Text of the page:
Florida prosecutors on Thursday announced that they won't move forward with the misdemeanor simple battery charge against Donald Trump's campaign manager Corey Lewandowski for grabbing a female reporter's arm last month.
"As state attorney, I have made the decision that this office will not be filing charges against Corey Lewandowski for battery," Dave Aronberg, state attorney in Palm Beach County, said at a press conference.
The Jupiter Police Department charged Lewandowski late last month with simple battery for grabbing the arm of former Breitbart reporter Michelle Fields after a Trump press conference in Florida in early March. Aronberg explained that his office received the case file after the charge was filed and conducted an independent review to determine whether they should pursue it.
The police department, Aronberg said, acted well within its authority, but explained that the evidence wasn't good enough to produce a conviction.
"We agree that probable cause exists for the Jupiter Police Department to have charged Mr. Lewandowski in this case. As prosecutors, however, our standard for filing criminal charges is higher than mere probable cause. We have the burden of proving each case beyond a reasonable doubt," he said.
Evidence in the case is "not strong enough" to reach the reasonable likelihood of a conviction, he said.
"It is unethical for us to file cases when we believe there is not a good-faith basis to proceed," Aronberg added.
The decision comes after Adrienne Ellis, a chief assistant state attorney in his administration, conducted the review. At the press conference Thursday, Ellis explained that they reviewed video footage and still frames from the time of the altercation as well as a photo showing bruises on Fields' arm.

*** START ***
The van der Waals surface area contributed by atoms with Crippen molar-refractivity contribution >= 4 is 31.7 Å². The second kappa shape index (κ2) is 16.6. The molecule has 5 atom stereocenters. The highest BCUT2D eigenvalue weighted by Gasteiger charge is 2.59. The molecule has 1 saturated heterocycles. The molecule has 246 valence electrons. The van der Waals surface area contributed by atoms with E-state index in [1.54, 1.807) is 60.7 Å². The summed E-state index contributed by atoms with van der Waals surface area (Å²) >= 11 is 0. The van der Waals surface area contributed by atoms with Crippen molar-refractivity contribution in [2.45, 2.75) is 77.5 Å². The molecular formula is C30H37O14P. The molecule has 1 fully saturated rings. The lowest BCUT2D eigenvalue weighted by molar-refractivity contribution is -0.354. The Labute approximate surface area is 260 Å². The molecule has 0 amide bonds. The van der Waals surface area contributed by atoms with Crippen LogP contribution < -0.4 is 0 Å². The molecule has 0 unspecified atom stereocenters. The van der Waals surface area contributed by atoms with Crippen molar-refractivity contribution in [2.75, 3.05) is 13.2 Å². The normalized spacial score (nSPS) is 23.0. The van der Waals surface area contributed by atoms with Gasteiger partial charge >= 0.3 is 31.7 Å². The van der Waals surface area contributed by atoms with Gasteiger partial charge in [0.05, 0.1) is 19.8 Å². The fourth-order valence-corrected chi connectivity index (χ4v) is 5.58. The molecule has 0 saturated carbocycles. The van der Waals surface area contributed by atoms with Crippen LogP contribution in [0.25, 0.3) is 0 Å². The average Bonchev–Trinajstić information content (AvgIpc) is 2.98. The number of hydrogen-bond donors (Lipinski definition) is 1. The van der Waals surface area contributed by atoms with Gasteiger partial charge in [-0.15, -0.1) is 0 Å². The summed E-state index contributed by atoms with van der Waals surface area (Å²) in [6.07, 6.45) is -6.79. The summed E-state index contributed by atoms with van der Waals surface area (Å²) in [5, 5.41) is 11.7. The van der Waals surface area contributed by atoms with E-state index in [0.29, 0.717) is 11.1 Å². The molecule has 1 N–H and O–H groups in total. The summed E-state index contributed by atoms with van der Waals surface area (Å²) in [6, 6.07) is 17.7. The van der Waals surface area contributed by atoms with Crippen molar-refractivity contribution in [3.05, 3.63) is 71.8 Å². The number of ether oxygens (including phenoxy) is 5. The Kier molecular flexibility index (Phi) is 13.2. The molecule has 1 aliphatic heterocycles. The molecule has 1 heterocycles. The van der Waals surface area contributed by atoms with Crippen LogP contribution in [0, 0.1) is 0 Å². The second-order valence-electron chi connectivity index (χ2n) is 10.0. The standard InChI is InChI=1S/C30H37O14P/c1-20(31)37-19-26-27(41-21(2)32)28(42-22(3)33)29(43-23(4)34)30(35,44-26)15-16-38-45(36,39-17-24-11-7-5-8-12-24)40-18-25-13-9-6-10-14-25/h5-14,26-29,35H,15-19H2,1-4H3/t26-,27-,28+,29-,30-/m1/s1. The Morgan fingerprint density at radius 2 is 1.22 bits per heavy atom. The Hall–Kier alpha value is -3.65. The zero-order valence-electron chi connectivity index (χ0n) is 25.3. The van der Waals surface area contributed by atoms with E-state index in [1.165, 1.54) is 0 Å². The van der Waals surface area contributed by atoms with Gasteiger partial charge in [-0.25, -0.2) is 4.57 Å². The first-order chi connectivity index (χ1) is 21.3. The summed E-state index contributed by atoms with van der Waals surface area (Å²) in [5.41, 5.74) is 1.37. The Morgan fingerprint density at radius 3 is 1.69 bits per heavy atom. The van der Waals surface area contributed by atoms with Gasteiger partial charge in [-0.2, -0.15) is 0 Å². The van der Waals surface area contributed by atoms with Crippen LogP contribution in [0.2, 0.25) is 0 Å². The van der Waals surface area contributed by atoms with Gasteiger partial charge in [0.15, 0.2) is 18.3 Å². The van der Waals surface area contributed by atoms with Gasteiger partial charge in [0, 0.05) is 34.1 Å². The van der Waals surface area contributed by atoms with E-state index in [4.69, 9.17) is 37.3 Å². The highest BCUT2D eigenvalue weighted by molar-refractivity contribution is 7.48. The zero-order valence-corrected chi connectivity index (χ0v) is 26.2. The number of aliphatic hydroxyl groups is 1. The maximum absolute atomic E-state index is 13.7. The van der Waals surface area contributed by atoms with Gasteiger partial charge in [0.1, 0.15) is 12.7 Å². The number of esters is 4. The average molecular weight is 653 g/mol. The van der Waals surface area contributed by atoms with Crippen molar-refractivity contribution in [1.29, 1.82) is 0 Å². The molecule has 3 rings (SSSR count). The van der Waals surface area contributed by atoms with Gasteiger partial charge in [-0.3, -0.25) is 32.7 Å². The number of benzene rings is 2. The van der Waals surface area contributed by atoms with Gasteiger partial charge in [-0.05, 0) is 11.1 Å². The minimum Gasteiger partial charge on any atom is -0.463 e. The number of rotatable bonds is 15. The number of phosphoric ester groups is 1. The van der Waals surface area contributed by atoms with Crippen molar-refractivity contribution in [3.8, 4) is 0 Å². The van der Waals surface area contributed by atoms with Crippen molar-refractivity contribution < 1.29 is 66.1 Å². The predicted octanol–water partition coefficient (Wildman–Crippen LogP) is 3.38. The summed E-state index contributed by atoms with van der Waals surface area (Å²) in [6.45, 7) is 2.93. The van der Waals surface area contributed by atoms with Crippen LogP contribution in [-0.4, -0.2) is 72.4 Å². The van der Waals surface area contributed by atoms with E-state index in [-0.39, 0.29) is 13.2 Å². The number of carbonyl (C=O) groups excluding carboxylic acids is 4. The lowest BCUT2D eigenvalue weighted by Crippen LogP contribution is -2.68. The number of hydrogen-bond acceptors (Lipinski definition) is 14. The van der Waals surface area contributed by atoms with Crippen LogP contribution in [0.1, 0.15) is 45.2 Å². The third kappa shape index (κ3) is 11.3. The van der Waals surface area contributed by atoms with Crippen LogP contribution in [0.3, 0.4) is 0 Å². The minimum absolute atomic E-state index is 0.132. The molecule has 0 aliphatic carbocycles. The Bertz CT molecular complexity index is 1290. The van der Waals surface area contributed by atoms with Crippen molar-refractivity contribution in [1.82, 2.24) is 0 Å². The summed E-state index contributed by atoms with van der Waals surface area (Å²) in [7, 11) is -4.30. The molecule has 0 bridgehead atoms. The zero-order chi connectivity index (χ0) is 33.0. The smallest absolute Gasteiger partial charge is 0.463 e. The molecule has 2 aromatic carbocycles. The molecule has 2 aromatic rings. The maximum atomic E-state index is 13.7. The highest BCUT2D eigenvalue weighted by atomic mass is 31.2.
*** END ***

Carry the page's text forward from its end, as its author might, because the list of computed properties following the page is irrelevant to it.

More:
The prosecutors said Fields "brushed or touched" Trump's arm as Secret Service agents cleared a path for him to leave at the end of his press conference. They also acknowledged that Lewandowski grabbed Fields' arm.
Asked if their decision was the result of a possible apology being issued, Aronberg said while an apology is encouraged in a case like this, it was not related to the decision.
Aronberg said that representatives of Lewandowski showed him a draft of an apology earlier this week. When the news of the prosecutors' decision was reported late Wednesday, however, Fields said she would have been okay with an apology but never heard back about one.
Trump's campaign issued a statement after the announcement Thursday.
"Corey Lewandowski is gratified by the decision to drop the misdemeanor charge and appreciates the thoughtful consideration and professionalism by the Palm Beach State Attorney and his staff who carefully reviewed this matter, as well as Mr. Trump's loyalty and the support of his colleagues and family during this time. The matter is now concluded," it said.